Genetics play a major role in the way one’s body responds to (and processes) drugs and alcohol. However, something that plays just as big of a factor is the home or environment one is raised in. 

In fact, many experts believe howyou were raised could play a bigger role in forecasting your vulnerability to substance abuse addiction.

Remarkably, for Talon Burke, he had to overcome both genetics and a less-than-perfect home environment to break that cycle.

“My parents had me when my dad was 15 and my mom was 17,” he said. “They never married. They lived with my grandmother for a couple of years until I was one, then they split from each other. I went with my mom until she couldn’t care for me any longer.”

Talon’s parents both battled sever addictions to drug and alcohol for years – to the point where they had to give Talon up to foster care at the impressionable age of five. 

“I lived with my foster family for about a year, then my dad regained custody of me and I lived with him for a little bit until my dad and stepmom got a divorce,” Talon said. “My dad wasn’t able to care for me again, so dropped me off at my grandmother’s house, who formally adopted me at age 7. That’s when my dad went to prison on drug charges.”

As for Talon’s mom? He had no idea. There was no relationship. Talon’s father was eventually released when he was 14, but life moved forward, everything had changed and the bulk of the damage was already done. 

“I always struggled with school,” Talon said. “Until my freshman year of high school, that is. That’s when I joined the football team. It was the best thing I ever did for myself. I started working out and loved every second of it. I found peace and refuge in the weights.”

Talon gained All-State honors in football while also lettering in wrestling and track. He credits powerlifting with getting him through high school.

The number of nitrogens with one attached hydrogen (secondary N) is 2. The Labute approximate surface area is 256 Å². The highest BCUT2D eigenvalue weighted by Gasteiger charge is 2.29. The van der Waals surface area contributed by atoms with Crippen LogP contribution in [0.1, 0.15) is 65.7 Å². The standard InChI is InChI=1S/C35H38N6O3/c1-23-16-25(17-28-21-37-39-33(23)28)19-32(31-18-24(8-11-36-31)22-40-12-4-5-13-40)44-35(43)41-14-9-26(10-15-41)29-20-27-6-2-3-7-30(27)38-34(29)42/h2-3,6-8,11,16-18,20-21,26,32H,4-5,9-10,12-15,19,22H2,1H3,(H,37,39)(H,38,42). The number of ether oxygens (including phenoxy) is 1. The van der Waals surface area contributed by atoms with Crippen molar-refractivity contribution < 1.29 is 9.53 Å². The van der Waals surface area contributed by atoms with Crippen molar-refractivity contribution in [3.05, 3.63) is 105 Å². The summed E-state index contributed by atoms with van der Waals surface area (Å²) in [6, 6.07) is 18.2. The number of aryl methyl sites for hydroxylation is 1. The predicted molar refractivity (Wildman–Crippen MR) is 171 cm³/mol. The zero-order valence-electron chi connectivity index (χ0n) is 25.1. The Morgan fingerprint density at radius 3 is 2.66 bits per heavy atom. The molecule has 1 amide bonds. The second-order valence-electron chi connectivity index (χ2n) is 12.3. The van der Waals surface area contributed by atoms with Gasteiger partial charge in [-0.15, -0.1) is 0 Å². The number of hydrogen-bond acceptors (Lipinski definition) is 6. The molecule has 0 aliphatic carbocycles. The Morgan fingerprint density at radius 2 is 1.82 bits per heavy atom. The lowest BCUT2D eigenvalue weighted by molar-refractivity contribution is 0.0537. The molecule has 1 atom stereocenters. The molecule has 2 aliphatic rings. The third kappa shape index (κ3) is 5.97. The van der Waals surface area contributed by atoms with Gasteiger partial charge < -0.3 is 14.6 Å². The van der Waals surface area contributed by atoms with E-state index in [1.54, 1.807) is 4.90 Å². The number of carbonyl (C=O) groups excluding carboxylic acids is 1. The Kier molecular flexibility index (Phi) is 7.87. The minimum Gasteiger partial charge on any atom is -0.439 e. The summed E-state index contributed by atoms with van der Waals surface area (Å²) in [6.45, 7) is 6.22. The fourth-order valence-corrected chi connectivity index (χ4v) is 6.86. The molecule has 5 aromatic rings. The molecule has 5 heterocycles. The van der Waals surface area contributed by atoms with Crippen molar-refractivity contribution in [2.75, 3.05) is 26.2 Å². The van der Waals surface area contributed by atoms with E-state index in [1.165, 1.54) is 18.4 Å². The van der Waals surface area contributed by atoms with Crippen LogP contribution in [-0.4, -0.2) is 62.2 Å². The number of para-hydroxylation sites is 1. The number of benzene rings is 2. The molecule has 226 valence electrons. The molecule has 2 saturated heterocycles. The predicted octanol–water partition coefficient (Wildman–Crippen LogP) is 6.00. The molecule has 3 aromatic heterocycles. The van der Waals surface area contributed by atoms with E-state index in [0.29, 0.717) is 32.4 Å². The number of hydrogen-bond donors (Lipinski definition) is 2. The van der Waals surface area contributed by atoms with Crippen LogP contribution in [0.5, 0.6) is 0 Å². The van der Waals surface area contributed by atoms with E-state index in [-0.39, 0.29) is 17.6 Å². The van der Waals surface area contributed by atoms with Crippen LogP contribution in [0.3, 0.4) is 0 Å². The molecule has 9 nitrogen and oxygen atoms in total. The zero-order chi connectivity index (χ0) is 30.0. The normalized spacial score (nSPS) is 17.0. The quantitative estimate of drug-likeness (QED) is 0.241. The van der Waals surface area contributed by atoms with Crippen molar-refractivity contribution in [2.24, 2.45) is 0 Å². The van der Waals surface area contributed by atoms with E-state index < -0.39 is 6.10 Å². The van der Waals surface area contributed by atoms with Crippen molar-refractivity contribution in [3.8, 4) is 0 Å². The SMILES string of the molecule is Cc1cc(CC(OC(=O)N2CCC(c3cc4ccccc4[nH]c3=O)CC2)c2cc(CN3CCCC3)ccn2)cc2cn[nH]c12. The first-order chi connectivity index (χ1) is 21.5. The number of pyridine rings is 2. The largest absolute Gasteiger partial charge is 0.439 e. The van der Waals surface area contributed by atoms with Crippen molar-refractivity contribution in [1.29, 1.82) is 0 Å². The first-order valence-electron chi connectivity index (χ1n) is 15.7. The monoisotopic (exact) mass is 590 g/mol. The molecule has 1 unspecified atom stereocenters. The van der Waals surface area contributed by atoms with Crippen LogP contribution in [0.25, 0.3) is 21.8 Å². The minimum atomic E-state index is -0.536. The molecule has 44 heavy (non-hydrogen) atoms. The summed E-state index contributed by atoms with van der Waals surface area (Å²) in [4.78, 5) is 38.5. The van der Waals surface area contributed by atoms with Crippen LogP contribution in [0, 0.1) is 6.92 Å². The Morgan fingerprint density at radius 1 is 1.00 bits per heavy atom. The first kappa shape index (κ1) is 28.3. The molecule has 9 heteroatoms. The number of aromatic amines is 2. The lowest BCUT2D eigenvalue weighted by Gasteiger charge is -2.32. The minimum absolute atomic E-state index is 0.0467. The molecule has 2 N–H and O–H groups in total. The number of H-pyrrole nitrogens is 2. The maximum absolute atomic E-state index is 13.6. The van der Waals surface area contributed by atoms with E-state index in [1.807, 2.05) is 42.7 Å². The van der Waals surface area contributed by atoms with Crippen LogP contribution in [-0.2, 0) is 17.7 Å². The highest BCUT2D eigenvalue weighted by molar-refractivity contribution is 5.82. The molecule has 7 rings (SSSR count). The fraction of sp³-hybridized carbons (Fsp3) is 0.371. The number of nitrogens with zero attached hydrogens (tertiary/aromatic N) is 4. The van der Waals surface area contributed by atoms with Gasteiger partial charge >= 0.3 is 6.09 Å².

“After high school I moved to Cedar Rapids with my best friend to go to college,” Talon said. “Until I got a call that my mom was in the hospital on life support from a drug overdose, and that she wasn’t going to make it. She passed away on Mother’s Day.”

Unfortunately for Talon, the pain would get worse. 

“My great grandmother, who was my best friend, passed away in November of that year,” he said, fighting back tears. “That hurt me a great deal. Just a few days later, I got a call that my father died. I was absolutely broken; I didn’t know how to keep moving on. I battled depression and anxiety a great deal for the next two years.”

Sometimes there isn’t any clear answer for how to get over pain and heartbreak; you just have to keep moving forward. Talon says that he drew inspiration and motivation from APEMAN as he rekindled his passion and love for powerlifting. 

Ultimately, that’s what got him back on the right track. 

“I’ve been following APEMAN for a long time,” he said. “I love every shirt and mantra. It has greatly motivated me to become better in my everyday life and to be the best powerlifter I can be. It’s helped my entire small family, too. APEMAN has helped me see that family and friends are the most important and incredible people in our lives, and we all need someone to lean on and pick us up when we can’t pick ourselves up. It’s helped me to be kind to others no matter what and to treat every person I meet with kindness and respect – you never know what others are dealing with in their life.”

Along with his grandmother and girlfriend, Talon recently moved to Arizona and started going to American Raw Fitness gym. And while his grandmother is battling cancer, Talon says he couldn’t be any more optimistic for the future. 

In fact, that newfound hope is represented through a tattoo of a rising Phoenix on his shoulder that signifies the second chance that Talon was given in life. 

“I just want to thank APEMAN,” Talon said. “I’m happier and more excited than I’ve been in a long time. The future is bright.”